In this, the latest in a series of books examining emotional states and psychological life, Salman Akhtar and Aisha Abbasi critically discuss a concept that remains, appropriately perhaps, elusive and hard to define: privacy.
Overlapping with ideas of solitude, secrecy, and anonymity, the concept of privacy poses several crucial questions for analysts. How do our ideas of privacy evolve from childhood through adolescence to adulthood, for example, and when does the need for privacy become morbid and psychopathological? How is privacy conceived differently in different cultures and sub-cultures? Investigating the tension between anonymity and self-disclosure, the book also assesses the challenges posed to clinical privacy, as well as the analyst’s own privacy, by the impact of social media and the wider digital age.
Privacy: Developmental, Cultural, and Clinical Realms represents an important contribution to psychoanalytic literature. It will be of great interest to psychoanalysts and psychotherapists in practice and training as well as to researchers interested in the concept of privacy from across the applied and social sciences and the humanities.
Table of Contents
Introduction Prologue 1. Privacy: An introductory overview (Salman Akhtar) Part I: Developmental realm 2. The development of a sense of privacy (Alexandra Harrison) 3. What we can learn about confidentiality from children and adolescents (Jack Novick and Kerry Kelly Novick) 4. Privacy, ruthless love, incest barrier, and the genital screen (Thomas Wolman) Part II: Cultural realm 5. Cross-cultural perspectives on privacy (Pratyusha Tummala-Narra) 6. Reflections on the privacy of self and the drive to create in the context of dislocation (Jaswant Guzder) 7. The dilemmas of privacy in the Anne Sexton controversy (Paul Mosher and Jeffrey Berman) Part III: Clinical realm 8. On self-disclosure (Theodore J. Jacobs) 9. Privacy in child therapy (Ann G. Smolen) 10. The fine tension between the analyst’s need for privacy and the patient’s curiosity about the analyst (Aisha Abbasi) Epilogue 11. Between intimacy and privacy: A concluding commentary (Lorrie Chopra)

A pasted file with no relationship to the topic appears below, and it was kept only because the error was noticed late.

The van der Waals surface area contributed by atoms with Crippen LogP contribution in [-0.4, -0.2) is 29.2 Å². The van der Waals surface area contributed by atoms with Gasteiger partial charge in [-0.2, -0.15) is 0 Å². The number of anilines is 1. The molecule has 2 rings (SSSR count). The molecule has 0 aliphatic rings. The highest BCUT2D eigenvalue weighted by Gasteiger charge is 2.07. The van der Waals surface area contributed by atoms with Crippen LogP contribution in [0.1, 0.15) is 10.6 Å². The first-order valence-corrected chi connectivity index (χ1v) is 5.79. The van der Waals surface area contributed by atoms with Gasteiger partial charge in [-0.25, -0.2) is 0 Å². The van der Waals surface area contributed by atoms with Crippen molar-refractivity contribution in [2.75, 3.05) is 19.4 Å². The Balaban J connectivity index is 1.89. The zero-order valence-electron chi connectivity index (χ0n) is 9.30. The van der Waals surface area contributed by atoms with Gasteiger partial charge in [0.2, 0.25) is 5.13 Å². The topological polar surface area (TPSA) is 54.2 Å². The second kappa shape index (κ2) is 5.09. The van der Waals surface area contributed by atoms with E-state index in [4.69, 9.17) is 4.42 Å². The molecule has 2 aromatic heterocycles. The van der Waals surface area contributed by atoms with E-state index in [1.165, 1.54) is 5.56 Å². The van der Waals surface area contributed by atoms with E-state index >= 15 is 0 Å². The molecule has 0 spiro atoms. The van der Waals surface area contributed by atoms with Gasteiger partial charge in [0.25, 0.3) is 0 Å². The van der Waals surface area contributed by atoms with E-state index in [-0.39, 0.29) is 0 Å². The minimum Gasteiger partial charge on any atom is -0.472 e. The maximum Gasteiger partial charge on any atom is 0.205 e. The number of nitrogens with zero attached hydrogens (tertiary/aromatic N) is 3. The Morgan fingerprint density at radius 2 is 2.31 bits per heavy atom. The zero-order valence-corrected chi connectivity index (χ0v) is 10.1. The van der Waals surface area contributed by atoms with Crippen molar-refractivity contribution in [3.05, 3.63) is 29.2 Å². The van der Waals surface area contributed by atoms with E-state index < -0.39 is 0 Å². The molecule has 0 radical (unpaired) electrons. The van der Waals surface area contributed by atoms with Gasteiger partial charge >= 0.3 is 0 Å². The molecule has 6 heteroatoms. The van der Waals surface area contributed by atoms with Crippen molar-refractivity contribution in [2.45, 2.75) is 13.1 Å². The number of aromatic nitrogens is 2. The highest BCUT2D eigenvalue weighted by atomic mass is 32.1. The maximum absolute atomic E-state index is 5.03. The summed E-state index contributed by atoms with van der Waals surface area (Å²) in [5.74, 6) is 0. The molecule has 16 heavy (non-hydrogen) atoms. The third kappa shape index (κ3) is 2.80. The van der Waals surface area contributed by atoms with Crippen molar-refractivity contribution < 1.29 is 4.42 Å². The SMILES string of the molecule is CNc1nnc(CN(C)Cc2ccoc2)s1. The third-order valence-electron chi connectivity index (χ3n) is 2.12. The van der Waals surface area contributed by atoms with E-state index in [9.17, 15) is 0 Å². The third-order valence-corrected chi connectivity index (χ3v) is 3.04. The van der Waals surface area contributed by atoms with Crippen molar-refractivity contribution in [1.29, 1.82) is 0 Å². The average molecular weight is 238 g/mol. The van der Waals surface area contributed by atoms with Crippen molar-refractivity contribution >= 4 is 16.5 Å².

Salman Akhtar, MD, is Professor of Psychiatry at Jefferson Medical College, and Supervising and Training Analyst at the Psychoanalytic Center of Philadelphia, USA. A prolific contributor to psychoanalytic literature, he has authored or edited ninety-six books. He received the prestigious Sigourney Award in 2012.
Aisha Abbasi, MD, is a Training and Supervising Analyst at the Michigan Psychoanalytic Institute, USA, and an Associate Editor of the Journal of the American Psychoanalytic Association. She is the author of The Rupture of Serenity: External Intrusions and Psychoanalytic Technique (Routledge, 2014).
"Akhtar and Abbasi have brought together a number of illustrious contributors to elucidate a topic of vital importance. ‘Privacy’ is relevant not only to psychotherapists and their patients but to all of us in our daily lives despite varying cultural, developmental and clinical definitions. All human beings have a private part of themselves that should be respected. The editors and their contributors underline and broaden the meaning of our precious ‘right’ to physical and mental privacy. This discourse is urgently needed in this day and age in which the ‘right to privacy’ is under siege." Mary Kay O’Neil, PhD, Supervising and Training Psychoanalyst, Canadian Institute of Psychoanalysis, Toronto
"This fascinating book on privacy deserves, ironically, to become widely known. It brings attention to a vitally important but somewhat ignored topic which has been hiding in plain sight for too long. The delineation of the subjective realm we deem private turns out to have developmental roots, cultural variations, clinical applications, and political implications. This volume is essential reading, especially in this cyber era, where the right to privacy and the value of privacy is challenged on a daily basis." Ira Brenner, MD, Training and Supervising Analyst, Psychoanalytic Center of Philadelphia